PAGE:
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Birth Control,, October 29th 2004

We talk with Nicole Kidman and director Jonathan Glazer.

There are more than a few shocking things about Birth, the new reincarnation thriller that finds Nicole Kidman teaming up with Sexy Beast director Jonathan Glazer. You may have heard that Kidman shares a passionate kiss in the film with her ten-year-old leading man; you may have also heard that they take a bath together. Just as shocking to many of the leggy Aussie's loyal fans, however, is the film's poster depiction of a brunette Kidman with close-cropped hair a la Mia Farrow in Rosemary's Baby. During a sit down with IGN Film Force, Kidman and Glazer discussed the power of the unpredictable, that Flowbee-short 'do, and the importance of making certain that a truly unique film doesn't get lost amongst the controversy.

"I think when people first hear about the subject matter they might raise some eyebrows," admits Kidman, twirling a finger in the gold-spun locks that have grown back since Birth's filming concluded. "But it's a very gentle film, it's not about shocking and trying to exploit these things to be shocking. It's language is very deep, and what you're seeing is really a great director in the making. From Sexy Beast to this shows so much diversity, and that he has the choice and ability to make these two extremely different movies is just 'wow'."

Audiences conditioned to say 'wow' when they see Kidman walk across a screen are sure to be intrigued by a film in which she turns those signature blue eyes in the direction of little Cameron Bright or, as his male classmates now reportedly call him, The Luckiest Kid in the History of the World. Bright plays Sean, a steely boy who insists that he has the soul of the deceased husband of Kidman's Anna inside him. With her on the verge of remarrying and the boy refusing to take no for an answer, let's just say that things get a bit…well…awkward. Film festival screenings and muddled reports have already had various children's watchdog groups calling for the editing of scenes that imply a physical attraction between the two leads; Glazer, however, says that the scenes are perfectly appropriate when viewed in context.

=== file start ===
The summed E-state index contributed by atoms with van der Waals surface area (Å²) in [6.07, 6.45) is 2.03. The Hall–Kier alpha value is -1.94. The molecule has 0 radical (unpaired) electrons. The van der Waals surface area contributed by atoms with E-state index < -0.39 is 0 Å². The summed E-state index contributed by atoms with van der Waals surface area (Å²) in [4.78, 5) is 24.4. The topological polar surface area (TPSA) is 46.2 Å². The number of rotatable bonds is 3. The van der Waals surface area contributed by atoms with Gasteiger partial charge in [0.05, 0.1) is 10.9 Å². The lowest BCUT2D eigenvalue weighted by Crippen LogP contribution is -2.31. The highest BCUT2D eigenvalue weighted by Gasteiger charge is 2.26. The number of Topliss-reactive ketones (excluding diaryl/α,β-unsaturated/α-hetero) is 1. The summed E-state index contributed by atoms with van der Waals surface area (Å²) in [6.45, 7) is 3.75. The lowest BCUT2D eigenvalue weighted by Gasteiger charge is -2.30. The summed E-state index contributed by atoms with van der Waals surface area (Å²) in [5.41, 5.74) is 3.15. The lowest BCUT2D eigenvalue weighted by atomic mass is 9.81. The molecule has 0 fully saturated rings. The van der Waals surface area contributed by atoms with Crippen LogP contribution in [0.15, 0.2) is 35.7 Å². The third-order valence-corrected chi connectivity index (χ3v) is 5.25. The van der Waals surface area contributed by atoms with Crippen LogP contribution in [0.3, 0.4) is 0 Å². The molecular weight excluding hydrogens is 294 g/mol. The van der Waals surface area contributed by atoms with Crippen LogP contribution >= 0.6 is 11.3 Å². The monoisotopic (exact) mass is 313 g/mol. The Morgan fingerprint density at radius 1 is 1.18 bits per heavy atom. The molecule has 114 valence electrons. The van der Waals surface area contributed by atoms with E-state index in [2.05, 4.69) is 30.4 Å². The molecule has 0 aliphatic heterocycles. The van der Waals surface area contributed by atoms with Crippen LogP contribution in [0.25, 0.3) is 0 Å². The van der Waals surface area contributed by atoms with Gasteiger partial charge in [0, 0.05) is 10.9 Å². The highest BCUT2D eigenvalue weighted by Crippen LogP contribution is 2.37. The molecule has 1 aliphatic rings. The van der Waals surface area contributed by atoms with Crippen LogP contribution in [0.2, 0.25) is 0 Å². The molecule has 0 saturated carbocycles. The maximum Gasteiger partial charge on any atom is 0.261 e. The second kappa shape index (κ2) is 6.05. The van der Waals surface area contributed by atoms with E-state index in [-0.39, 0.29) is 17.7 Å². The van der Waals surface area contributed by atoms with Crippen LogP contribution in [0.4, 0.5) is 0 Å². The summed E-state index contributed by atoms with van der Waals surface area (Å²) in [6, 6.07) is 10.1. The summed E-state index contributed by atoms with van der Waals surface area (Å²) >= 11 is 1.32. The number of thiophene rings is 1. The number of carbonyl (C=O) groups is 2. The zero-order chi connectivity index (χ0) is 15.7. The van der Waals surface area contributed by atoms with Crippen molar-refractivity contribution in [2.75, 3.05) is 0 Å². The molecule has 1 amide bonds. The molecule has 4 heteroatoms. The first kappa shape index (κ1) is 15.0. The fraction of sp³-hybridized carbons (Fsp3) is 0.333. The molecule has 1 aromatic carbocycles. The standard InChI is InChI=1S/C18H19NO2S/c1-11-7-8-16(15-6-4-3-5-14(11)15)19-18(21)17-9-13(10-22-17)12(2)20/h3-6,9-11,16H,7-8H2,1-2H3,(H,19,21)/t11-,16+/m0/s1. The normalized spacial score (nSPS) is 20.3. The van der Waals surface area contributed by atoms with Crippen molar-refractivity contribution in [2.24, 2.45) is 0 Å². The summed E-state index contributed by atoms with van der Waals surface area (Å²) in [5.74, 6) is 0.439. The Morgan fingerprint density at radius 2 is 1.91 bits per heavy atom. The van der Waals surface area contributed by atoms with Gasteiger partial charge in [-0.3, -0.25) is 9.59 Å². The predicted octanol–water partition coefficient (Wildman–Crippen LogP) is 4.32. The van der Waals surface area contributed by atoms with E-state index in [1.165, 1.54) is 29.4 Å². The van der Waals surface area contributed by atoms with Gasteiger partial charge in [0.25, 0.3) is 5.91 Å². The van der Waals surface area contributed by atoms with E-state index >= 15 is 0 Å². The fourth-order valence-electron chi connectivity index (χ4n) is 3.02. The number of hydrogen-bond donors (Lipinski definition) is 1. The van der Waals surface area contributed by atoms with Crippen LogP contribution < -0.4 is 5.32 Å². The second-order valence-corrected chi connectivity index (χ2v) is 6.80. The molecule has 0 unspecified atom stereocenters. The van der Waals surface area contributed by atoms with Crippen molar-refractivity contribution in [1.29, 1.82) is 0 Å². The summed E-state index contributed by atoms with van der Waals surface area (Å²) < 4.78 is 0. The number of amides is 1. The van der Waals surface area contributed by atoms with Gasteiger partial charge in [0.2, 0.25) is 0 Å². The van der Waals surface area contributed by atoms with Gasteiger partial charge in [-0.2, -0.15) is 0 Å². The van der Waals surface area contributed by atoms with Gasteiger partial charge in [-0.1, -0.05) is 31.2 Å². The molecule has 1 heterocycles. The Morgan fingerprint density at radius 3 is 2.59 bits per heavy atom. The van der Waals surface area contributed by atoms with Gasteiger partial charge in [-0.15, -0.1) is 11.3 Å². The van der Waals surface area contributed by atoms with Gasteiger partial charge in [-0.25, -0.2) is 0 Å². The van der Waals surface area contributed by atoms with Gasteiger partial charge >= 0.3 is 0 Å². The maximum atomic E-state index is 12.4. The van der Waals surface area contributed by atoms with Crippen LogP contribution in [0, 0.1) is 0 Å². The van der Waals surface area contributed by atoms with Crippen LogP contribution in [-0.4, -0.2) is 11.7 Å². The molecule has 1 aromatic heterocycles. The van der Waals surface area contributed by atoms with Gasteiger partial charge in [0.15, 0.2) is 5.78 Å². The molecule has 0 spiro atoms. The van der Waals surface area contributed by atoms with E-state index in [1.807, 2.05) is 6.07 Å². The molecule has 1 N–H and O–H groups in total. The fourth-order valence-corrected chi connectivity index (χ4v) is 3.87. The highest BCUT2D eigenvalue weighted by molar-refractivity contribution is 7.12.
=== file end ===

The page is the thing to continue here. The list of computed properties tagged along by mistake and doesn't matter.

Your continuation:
"I don't know whether it's going to be the same kind of controversy after people see the film," says the director who, at the risk of getting too obscure, is the spitting image of Bob Mapplethorpe from Bottle Rocket. "If it's there it's there. It's part and parcel with the story because it's a story about a woman driven mad by love and she's confronted by her husband in the shape of a ten-year-old."

Kidman goes out of her way to point out that she didn't take the role to shock or titillate; she saw Anna as a tender woman who allowed her sincere emotions to guide her. This is why it would be natural for her to want to be with the boy once convinced that he is her soul mate reborn; it also explains the mourning appearance she takes on by cutting her hair short.

"The character was a widow, and it made sense to present her as one," Glazer remembers. "Somebody who had sort of let all glamour go and sexuality go. I wanted a bit of sobriety about her. I didn't want people to see the images of [Kidman] they see on every magazine. I wanted the character to be the character, despite the celebrity."